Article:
Another pointer that lyrically acknowledges that we are called to a “comedy of life” is that for U2, life is not meant to be lived purely on an imminent sphere. In “Stand Up Comedy,” Bono notes that while winning the “DNA lottery may have left [us] smart,” it doesn’t necessarily affirm our ultimate purpose. This lyrical riff on the “DNA lottery” is a fun spin on the current New Atheism and so-called intelligent-design debates. Bono undercuts all this rhetoric with an acknowledgment that even though we have “won” the planet’s “DNA lottery,” whether by chance or by design, that doesn’t get us to the heart of the matter; Bono sings that we “can stand up for hope, faith and love” as the grand Christian virtues, but perhaps there is more to life than this. As Bono continues the verse, he decries choosing knowledge and will power over faith when he sings, “While I’m getting over certainty / Stop helping God across the road like a little old lady.” This double challenge—(1) dropping the search for certainty in favor of faith amid the intelligent design debates and (2) allowing God to, well, be God—becomes the liberating truth for the protagonist of the song. True, we can objectively affirm “hope, faith and love,” but until we actually “stand up” and do something about it—faith in action—we fall back to a “helter skelter” life.
No Line’s focus on beauty and truth represents another sign that U2 is calling us to comedy. In “Get on Your Boots,” U2 indicates that humanity needs to realize our beauty (“You don’t know how beautiful / You don’t know how beautiful you are / You don’t know, and you don’t get it, do you? / You don’t know how beautiful you are”), and in “Stand Up Comedy,” we hear that beauty is the true “dictator of the heart.” Here Bono is echoing a John Keats sentiment from his 1820 “Ode to a Grecian Urn,” which proclaims “‘Beauty is truth, truth beauty,’—that is all / Ye know on earth, and all ye need to know.” In true beauty, we are led to the truth of things, and in many respects, we are led to the divine. As a people made “beautiful” (“You don’t know how beautiful you are”), we are also called back to true/truth nature as made in the Imago Dei, the “dictator of the heart.” This is a liminal beauty, something that is not merely of the earth nor fixed in a way that will decay with time. Bono draws this point home by linking this beauty not to an earthen vessel (the grecian urn of Keat’s lament), but to an artistic medium better suited for the comedy that is the human condition: music. In short, Bono calls the listener throughout No Line to see, as in the lyrics from the penultimate track, “Breathe,” that:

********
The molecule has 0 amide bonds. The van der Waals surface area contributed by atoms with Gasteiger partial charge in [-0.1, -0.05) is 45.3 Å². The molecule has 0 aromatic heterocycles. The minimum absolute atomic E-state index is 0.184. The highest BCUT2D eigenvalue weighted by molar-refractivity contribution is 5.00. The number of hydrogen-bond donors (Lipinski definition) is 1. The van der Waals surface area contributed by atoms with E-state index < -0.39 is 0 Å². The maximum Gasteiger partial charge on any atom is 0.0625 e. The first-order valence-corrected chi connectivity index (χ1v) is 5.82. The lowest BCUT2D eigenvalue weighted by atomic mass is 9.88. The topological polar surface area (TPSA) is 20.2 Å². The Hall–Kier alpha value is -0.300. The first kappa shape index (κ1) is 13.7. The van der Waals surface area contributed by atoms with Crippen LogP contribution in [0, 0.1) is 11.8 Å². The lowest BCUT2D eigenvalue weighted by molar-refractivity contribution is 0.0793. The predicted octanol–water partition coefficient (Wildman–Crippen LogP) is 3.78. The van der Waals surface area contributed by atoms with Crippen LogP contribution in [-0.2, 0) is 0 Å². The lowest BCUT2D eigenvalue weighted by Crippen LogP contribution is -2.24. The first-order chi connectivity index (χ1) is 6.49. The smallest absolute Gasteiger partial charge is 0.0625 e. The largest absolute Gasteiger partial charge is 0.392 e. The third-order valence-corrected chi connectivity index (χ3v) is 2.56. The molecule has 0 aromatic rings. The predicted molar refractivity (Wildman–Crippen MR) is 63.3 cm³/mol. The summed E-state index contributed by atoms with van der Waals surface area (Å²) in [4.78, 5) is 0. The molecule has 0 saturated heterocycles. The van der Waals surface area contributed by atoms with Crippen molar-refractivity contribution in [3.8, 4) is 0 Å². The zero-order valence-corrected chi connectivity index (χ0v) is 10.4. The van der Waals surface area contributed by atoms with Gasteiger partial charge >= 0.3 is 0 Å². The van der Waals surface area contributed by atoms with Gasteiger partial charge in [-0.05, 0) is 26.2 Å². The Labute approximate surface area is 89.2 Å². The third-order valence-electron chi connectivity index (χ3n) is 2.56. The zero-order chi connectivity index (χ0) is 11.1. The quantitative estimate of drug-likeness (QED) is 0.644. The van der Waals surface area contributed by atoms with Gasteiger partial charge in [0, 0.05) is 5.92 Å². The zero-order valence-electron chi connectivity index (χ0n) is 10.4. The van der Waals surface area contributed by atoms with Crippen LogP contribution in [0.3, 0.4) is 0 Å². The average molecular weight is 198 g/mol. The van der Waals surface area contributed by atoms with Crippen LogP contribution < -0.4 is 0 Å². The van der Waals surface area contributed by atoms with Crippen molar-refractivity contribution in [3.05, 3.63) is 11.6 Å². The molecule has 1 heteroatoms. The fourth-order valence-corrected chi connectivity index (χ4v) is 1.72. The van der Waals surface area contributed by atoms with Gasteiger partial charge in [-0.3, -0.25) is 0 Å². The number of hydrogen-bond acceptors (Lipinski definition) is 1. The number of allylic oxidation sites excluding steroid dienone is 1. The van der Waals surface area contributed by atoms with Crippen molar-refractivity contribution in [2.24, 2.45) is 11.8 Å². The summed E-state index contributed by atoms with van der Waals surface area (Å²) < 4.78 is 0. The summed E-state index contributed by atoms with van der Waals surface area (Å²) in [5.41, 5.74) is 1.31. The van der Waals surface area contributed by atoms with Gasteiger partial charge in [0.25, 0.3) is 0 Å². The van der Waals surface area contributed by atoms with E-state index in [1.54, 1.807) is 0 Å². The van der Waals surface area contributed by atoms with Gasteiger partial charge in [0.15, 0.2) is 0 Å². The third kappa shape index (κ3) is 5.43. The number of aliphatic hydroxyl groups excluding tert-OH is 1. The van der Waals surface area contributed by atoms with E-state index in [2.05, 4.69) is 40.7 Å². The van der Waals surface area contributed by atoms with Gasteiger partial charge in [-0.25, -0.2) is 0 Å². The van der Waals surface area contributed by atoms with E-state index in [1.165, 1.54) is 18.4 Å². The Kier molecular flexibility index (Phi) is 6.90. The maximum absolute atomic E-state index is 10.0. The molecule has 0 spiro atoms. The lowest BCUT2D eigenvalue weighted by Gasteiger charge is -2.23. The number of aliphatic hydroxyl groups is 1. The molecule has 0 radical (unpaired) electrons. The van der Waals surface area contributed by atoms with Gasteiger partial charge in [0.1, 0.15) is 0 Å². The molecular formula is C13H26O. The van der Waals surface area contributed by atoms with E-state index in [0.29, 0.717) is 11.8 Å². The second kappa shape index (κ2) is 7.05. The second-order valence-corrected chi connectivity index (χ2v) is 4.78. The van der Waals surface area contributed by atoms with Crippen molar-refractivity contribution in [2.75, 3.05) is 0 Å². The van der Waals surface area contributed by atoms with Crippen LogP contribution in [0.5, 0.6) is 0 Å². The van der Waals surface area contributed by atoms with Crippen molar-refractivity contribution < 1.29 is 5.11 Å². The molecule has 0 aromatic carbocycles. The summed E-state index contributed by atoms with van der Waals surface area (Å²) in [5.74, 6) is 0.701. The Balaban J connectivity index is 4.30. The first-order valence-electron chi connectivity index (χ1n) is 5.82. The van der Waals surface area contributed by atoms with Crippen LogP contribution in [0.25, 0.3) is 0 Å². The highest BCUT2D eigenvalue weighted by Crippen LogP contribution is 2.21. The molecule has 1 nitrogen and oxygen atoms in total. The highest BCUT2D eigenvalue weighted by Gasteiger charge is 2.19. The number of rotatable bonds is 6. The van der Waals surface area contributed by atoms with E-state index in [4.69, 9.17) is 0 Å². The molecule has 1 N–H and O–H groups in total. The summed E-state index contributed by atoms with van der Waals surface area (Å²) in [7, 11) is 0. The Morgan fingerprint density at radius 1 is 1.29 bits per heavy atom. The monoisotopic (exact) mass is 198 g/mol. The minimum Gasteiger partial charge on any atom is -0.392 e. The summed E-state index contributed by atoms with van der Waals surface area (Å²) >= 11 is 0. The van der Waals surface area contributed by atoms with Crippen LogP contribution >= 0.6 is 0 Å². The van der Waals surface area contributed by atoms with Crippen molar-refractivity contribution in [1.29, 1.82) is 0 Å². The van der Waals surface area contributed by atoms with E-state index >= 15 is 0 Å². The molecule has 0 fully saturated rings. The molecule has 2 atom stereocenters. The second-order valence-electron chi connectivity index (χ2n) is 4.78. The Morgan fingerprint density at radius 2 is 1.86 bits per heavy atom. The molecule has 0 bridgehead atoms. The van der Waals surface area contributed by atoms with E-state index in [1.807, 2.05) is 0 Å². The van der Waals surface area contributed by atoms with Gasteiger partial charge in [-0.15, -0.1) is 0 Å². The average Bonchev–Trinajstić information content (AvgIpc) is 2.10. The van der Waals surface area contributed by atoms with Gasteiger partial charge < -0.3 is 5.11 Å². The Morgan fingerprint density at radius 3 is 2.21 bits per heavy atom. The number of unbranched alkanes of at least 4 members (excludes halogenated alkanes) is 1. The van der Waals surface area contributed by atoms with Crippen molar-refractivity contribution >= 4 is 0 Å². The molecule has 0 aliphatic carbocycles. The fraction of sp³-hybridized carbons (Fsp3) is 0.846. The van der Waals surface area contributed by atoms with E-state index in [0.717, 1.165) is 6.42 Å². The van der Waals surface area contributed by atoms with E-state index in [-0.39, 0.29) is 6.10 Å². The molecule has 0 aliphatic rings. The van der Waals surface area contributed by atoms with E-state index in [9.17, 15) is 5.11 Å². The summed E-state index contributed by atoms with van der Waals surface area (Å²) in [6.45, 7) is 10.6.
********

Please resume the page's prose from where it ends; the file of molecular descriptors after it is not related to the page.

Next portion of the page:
We are people borne of sound
The songs are in our eyes
Gonna wear them like a crown
Walk out, into the sunburst street
Sing your heart out, sing my heart out
I’ve found grace inside a sound
I found grace, it’s all that I found
And I can breathe
By framing the human condition musically (“We are people borne of sound”) rather than imminently (winners of “the DNA lottery”), and by embodying hope, faith, and love rather than purveying some objective doctrine that merely affirms those traits, U2 is calling humanity to a comedic revolution par excellence. As music, we embrace a kenotic release from the fixation of self and are freed from isolation and estrangement. As song, we see ourselves as imminent and transcendent, neither bound to this world nor the world that is yet to come. The protagonist in “Get on Your Boots” kicks at the door of the music (“Let me in the sound”), and this refrain is repeated as a sample in the musical prelude for “FEZ—Being Born,” but as the album begins to close, “Breathe” reminds us that this “sound,” this liminal mystical union with that which never fades and is sustained on the voices of generations, is what we are to the very core. We are beautiful, we are sound, and ultimately, we are loved.